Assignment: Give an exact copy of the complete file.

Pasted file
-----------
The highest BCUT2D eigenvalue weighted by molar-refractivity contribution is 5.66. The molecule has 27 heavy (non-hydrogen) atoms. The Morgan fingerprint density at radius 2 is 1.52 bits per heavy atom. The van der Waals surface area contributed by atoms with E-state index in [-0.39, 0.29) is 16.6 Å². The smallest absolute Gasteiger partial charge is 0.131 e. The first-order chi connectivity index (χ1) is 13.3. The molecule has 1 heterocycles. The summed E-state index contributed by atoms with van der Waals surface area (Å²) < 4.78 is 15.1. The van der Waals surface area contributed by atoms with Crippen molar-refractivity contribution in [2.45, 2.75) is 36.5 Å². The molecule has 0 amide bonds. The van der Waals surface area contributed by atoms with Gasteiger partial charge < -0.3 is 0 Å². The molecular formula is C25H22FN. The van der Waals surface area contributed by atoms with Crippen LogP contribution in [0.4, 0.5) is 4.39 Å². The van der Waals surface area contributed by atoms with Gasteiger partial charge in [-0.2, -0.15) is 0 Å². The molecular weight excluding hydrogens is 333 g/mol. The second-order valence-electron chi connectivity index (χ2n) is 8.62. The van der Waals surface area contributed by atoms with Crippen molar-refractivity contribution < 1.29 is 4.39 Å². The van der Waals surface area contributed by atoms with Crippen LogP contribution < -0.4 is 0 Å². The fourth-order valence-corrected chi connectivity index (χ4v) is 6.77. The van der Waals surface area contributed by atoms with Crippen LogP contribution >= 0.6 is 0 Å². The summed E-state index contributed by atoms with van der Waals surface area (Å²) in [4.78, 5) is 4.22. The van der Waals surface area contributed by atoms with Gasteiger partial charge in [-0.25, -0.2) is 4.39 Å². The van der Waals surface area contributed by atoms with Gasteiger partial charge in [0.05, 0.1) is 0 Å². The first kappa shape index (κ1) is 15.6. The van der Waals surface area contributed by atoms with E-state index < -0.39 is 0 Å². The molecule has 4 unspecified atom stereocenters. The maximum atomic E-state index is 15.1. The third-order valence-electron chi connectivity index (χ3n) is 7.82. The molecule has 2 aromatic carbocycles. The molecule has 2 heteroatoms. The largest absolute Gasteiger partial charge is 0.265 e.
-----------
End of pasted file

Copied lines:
The highest BCUT2D eigenvalue weighted by molar-refractivity contribution is 5.66. The molecule has 27 heavy (non-hydrogen) atoms. The Morgan fingerprint density at radius 2 is 1.52 bits per heavy atom. The van der Waals surface area contributed by atoms with E-state index in [-0.39, 0.29) is 16.6 Å². The smallest absolute Gasteiger partial charge is 0.131 e. The first-order chi connectivity index (χ1) is 13.3. The molecule has 1 heterocycles. The summed E-state index contributed by atoms with van der Waals surface area (Å²) < 4.78 is 15.1. The van der Waals surface area contributed by atoms with Crippen molar-refractivity contribution in [2.45, 2.75) is 36.5 Å². The molecule has 0 amide bonds. The van der Waals surface area contributed by atoms with Gasteiger partial charge < -0.3 is 0 Å². The molecular formula is C25H22FN. The van der Waals surface area contributed by atoms with Crippen LogP contribution in [0.4, 0.5) is 4.39 Å². The van der Waals surface area contributed by atoms with Gasteiger partial charge in [-0.2, -0.15) is 0 Å². The molecular weight excluding hydrogens is 333 g/mol. The second-order valence-electron chi connectivity index (χ2n) is 8.62. The van der Waals surface area contributed by atoms with Crippen molar-refractivity contribution < 1.29 is 4.39 Å². The van der Waals surface area contributed by atoms with Crippen LogP contribution < -0.4 is 0 Å². The fourth-order valence-corrected chi connectivity index (χ4v) is 6.77. The van der Waals surface area contributed by atoms with Crippen LogP contribution >= 0.6 is 0 Å². The summed E-state index contributed by atoms with van der Waals surface area (Å²) in [4.78, 5) is 4.22. The van der Waals surface area contributed by atoms with Gasteiger partial charge in [-0.25, -0.2) is 4.39 Å². The van der Waals surface area contributed by atoms with Gasteiger partial charge in [0.05, 0.1) is 0 Å². The first kappa shape index (κ1) is 15.6. The van der Waals surface area contributed by atoms with E-state index < -0.39 is 0 Å². The molecule has 4 unspecified atom stereocenters. The maximum atomic E-state index is 15.1. The third-order valence-electron chi connectivity index (χ3n) is 7.82. The molecule has 2 aromatic carbocycles. The molecule has 2 heteroatoms. The largest absolute Gasteiger partial charge is 0.265 e.